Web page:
Vice Squad
Monday, August 16, 2004
 
Swedish Alcohol Tax Decline Makes More Headway


Sweden's state-owned monopoly seller of alcohol has seen a fall in sales of more than 13 percent this year. Meanwhile, alcohol consumption in Sweden has increased. The disconnect comes from the eased conditions within the EU with respect to importing alcohol for personal use from other, sometimes low cost, EU member countries. Now a Swedish government commission has recommended that Sweden follow the lead of Finland and Denmark, by severely cutting alcohol taxes:
Sweden should slash its traditionally high taxes on hard liquor by 40 percent to get Swedes to purchase more of their booze at home where the government can keep tabs on their drinking habits, a government commissioned report recommended on Monday.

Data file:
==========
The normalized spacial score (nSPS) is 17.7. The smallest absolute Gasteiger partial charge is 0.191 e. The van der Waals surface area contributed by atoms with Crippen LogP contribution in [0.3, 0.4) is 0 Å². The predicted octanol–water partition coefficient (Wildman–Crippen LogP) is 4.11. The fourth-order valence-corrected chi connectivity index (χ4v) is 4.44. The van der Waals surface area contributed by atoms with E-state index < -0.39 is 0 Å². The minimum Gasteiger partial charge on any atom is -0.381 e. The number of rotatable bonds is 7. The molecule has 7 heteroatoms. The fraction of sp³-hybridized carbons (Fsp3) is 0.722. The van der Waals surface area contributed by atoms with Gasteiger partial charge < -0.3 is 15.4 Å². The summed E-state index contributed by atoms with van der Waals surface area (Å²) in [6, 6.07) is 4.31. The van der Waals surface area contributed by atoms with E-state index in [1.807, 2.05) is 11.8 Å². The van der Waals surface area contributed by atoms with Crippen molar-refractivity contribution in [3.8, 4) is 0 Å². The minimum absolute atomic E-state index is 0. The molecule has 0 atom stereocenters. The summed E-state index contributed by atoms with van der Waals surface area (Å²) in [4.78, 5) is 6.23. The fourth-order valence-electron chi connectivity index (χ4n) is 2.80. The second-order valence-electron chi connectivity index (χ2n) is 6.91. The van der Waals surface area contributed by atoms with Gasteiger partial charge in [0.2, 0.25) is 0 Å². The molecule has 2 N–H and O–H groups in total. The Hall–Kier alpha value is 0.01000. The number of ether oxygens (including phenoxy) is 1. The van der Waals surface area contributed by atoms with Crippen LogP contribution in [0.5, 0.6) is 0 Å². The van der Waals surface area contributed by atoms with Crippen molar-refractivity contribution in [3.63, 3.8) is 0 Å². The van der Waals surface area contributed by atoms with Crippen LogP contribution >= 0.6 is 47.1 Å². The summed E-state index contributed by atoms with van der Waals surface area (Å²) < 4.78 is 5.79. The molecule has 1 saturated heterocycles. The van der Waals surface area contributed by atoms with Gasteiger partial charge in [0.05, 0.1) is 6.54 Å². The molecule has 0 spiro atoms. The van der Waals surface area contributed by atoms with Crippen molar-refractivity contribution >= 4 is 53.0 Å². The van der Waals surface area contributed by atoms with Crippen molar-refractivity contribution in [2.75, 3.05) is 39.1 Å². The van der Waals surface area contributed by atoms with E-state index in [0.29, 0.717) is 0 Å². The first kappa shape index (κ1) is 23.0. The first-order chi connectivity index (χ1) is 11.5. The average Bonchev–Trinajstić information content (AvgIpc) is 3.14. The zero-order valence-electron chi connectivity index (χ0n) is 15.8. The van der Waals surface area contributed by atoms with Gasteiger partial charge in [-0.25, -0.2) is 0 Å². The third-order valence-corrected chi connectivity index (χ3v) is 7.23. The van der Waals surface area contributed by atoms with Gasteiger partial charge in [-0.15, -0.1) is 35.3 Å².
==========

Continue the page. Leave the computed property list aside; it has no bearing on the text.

"To break the pattern of the strong increase in travel-imports of spirits and to strengthen the Swedish alcohol policy's legitimacy, we suggest that the tax on hard liquor be lowered by 40 percent starting on January 1, 2005," head of the study Kent Haerstedt said in a statement.
Vice Squad has been tracking the Finnish and Swedish alcohol tax developments, most recently on August 9.

Apologies for the blogging hiatus. My out-of-town visitors are now gone, however, and I hope to be back to my dull everyday existence, er, I mean, my "regular blogging schedule."

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